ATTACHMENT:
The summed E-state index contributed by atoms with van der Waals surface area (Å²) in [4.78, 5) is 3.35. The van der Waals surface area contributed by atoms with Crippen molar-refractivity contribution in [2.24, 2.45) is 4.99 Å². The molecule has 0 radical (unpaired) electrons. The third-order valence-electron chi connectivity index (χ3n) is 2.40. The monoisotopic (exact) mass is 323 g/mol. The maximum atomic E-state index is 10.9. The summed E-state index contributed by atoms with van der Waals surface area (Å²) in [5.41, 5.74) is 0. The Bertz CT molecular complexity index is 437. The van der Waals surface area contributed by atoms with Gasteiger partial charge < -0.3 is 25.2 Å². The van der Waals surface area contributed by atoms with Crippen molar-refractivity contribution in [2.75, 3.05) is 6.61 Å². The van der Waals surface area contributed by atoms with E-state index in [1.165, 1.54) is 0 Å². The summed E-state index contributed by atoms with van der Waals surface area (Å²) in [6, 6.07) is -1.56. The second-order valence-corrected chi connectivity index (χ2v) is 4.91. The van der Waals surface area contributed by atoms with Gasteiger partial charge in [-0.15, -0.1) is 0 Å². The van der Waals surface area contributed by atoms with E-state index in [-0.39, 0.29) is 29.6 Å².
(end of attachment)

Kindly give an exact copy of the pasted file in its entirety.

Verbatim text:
The summed E-state index contributed by atoms with van der Waals surface area (Å²) in [4.78, 5) is 3.35. The van der Waals surface area contributed by atoms with Crippen molar-refractivity contribution in [2.24, 2.45) is 4.99 Å². The molecule has 0 radical (unpaired) electrons. The third-order valence-electron chi connectivity index (χ3n) is 2.40. The monoisotopic (exact) mass is 323 g/mol. The maximum atomic E-state index is 10.9. The summed E-state index contributed by atoms with van der Waals surface area (Å²) in [5.41, 5.74) is 0. The Bertz CT molecular complexity index is 437. The van der Waals surface area contributed by atoms with Gasteiger partial charge < -0.3 is 25.2 Å². The van der Waals surface area contributed by atoms with Crippen molar-refractivity contribution in [2.75, 3.05) is 6.61 Å². The van der Waals surface area contributed by atoms with E-state index in [1.165, 1.54) is 0 Å². The summed E-state index contributed by atoms with van der Waals surface area (Å²) in [6, 6.07) is -1.56. The second-order valence-corrected chi connectivity index (χ2v) is 4.91. The van der Waals surface area contributed by atoms with Gasteiger partial charge in [-0.15, -0.1) is 0 Å². The van der Waals surface area contributed by atoms with E-state index in [-0.39, 0.29) is 29.6 Å².